Impact of Gaming Industry on Local Employment and Personal Income

By McLain, P. Michael; Maheshwari, Sharad K. | Journal of Economics and Economic Education Research, September 1, 2006 | Go to article overview

Impact of Gaming Industry on Local Employment and Personal Income


McLain, P. Michael, Maheshwari, Sharad K., Journal of Economics and Economic Education Research


ABSTRACT

In the last decade gaming industry has grown steadily in the United State. According to American Gaming Association, its revenue has more than doubled between 1993 and 2003 from $34.7 billion to $72.87. Moreover, the casino gambling industry has spread from its traditional base in Nevada and New Jersey to the Gulf Coast, the Midwestern states and many other locations in the country including building of a large number of Native American casinos. However, community debate still continues whether to treat the gaming industry as any other business or treat it as a negative business necessary only to revitalize a community or to increase the revenue base for a given city and the state. Different state and local authorities provide different arguments in favor or against the industry. But the success of New Jersey approach in the Atlantic City to use casino industry as a revitalization tool for the community remains a very inspiring model.

However, it is important to note that not all gaming solutions result in the intent revenue increase, job growth or other socio-economic benefits for the local community. For example impact of gaming has been less than successful in many Native American experiments. In many Native American casino business has been slow and/or impact on the concerned Native Indian population has been much less than projected or in some cases it has been negative.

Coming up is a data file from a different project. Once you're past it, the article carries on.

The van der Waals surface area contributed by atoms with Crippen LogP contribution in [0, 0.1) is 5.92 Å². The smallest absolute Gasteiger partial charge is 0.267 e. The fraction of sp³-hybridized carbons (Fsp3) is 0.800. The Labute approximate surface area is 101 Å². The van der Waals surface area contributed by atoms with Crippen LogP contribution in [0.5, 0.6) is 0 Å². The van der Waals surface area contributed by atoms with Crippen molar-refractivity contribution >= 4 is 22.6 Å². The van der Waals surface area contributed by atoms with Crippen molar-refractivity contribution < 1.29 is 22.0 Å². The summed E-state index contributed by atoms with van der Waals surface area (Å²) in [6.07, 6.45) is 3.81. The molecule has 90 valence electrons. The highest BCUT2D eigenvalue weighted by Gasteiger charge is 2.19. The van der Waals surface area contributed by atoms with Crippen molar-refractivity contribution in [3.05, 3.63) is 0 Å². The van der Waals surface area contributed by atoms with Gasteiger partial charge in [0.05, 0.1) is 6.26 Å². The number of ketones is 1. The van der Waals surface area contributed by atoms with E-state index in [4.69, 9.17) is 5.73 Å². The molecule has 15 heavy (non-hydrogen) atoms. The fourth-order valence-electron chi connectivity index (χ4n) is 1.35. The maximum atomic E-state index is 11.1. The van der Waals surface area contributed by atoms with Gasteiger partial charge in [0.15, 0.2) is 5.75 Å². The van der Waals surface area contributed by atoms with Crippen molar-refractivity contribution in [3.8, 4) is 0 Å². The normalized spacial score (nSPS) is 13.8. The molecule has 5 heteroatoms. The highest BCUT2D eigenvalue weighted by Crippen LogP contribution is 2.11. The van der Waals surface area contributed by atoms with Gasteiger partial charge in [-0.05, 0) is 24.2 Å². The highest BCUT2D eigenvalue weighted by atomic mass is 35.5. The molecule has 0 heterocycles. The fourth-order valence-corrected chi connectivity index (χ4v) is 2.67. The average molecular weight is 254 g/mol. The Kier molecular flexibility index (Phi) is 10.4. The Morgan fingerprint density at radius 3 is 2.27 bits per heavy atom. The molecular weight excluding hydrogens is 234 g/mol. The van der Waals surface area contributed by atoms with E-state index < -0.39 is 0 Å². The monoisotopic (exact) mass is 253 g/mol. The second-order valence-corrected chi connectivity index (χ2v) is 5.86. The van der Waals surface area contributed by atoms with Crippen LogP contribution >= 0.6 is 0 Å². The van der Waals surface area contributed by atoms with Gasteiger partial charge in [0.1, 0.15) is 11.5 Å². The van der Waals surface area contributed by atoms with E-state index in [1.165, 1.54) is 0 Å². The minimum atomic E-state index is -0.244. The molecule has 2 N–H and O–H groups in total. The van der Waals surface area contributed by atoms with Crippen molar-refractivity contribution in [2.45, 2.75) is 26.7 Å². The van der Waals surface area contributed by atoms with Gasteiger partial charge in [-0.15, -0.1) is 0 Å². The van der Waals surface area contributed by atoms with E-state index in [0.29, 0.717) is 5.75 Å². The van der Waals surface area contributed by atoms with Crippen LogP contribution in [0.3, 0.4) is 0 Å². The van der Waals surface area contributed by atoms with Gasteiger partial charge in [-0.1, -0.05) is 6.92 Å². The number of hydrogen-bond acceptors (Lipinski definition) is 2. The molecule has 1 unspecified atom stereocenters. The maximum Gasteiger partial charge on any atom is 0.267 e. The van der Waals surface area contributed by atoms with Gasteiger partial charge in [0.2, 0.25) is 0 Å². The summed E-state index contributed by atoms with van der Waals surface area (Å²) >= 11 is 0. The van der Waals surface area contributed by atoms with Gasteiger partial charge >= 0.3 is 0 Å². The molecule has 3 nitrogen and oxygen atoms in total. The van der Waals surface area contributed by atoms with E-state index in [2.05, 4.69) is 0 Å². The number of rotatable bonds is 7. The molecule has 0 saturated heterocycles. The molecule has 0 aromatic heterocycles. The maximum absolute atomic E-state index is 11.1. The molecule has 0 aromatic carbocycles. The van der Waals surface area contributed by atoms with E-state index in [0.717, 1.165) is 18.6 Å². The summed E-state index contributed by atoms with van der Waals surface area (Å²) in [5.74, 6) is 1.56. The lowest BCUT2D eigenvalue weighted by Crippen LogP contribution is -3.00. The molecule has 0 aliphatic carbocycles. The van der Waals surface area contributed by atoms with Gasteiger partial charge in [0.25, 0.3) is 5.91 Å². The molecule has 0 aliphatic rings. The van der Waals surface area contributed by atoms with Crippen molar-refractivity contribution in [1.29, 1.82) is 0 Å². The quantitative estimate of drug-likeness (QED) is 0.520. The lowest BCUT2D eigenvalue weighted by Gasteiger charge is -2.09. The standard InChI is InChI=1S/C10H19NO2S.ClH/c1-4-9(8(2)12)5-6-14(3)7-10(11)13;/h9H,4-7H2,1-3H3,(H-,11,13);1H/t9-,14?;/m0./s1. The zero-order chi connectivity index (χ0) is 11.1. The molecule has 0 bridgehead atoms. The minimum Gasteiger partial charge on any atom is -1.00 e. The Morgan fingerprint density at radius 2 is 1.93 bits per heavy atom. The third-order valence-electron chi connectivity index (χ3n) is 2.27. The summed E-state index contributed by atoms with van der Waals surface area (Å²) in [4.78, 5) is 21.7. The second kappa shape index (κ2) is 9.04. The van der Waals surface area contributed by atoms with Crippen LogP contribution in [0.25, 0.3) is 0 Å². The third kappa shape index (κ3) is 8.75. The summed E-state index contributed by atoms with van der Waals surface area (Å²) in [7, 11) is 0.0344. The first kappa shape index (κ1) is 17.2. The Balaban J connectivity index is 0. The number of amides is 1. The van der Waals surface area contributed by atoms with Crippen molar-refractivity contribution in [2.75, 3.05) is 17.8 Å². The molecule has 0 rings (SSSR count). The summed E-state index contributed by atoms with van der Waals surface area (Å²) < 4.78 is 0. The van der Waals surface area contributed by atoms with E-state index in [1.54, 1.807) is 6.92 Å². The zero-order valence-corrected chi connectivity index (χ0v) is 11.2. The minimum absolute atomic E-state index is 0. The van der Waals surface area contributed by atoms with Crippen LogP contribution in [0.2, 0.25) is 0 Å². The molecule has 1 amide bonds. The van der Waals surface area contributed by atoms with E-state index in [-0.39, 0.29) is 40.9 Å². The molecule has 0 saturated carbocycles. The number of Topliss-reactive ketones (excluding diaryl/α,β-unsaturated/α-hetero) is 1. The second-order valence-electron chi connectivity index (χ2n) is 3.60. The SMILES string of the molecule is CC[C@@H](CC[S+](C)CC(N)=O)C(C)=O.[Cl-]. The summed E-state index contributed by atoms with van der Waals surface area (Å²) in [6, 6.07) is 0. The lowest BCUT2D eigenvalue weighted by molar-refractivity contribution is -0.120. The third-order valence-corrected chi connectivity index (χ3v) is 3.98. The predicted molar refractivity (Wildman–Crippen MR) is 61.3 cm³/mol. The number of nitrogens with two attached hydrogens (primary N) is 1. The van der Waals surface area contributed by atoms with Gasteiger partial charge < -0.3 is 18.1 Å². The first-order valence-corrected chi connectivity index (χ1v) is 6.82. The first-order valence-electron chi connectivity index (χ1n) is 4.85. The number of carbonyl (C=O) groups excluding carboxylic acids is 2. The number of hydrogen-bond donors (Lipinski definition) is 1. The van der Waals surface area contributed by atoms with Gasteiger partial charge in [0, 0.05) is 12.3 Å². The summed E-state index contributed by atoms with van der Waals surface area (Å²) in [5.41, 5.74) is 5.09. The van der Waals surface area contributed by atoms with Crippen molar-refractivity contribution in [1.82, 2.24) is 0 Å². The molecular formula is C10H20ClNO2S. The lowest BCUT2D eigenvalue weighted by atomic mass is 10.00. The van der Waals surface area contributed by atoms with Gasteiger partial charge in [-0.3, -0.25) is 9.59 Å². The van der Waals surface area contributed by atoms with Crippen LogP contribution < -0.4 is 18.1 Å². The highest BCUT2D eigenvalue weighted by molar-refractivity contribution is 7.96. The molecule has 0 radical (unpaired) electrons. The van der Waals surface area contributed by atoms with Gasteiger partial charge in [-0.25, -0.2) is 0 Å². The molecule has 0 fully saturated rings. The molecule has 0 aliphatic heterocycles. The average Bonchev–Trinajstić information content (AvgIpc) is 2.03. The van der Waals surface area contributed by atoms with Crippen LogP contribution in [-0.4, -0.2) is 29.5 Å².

The purpose of this research is to study the impact of gaming, mainly casino industry, on the local community and how the economic impact varies with the size of population in the local community. This research will focus only on the communities where casino has made entry during the period of 1990-2000. That is, this study will exclude all old established gaming/casino centers. We will select a sample of thirty casino communities. For each center, we will collect data for 9 years. This will include 4 years of data prior to opening of major casino center, year of opening and 4 years after casino centers has been in existence. The data for this research will largely come from the Bureau of Labor Statistics and Bureau of Economic Analysis. The American Gaming Association will be the sources for the casino profiles data.

INTRODUCTION

In general the conclusions of previous research studies, regarding economic impact of gambling at the macro level, vary from somewhat positive to very negative. These differences between various research studies can largely be accounted by the methodology of performing the cost and benefit analysis of gambling industry. Many studies show (or assume) very high socio-economic cost of gambling (addiction, family breakup, incarceration, etc.) thus negates all the economic benefit of gambling to a community. Even though the evidence is very inconclusive in last two decades, an increasing number of states passed legislation to allow some form of gambling within their borders. The legislative rationales vary for this action but in general increase state revenue and/or rejuvenation of a depressed region in the state remain the basic motivating factors. In the United States, eleven states have legalized casino gambling. These states are Colorado, Illinois, Indiana, Iowa, Louisiana, Michigan, Mississippi, Missouri, Nevada, New Jersey, and, South Dakota. In addition, 28 states have Indian casinos. Little or economic data is available about Indian casinos. These casinos are not included in this study.

In this research, we considered regions where casino gambling has stated after 1990 therefore, excluding the states of Nevada and New Jersey. The states where annual casino revenues are less than one billion are not included in the studied. It is assumed that the economic impact of small revenue generating casinos may not very significant on the region. This excludes the states of South Dakota and Colorado. Most other new casinos regions are located into southern states of Louisiana and Mississippi or in mid-western states of Illinois, Indiana, Iowa, Missouri and Michigan. …

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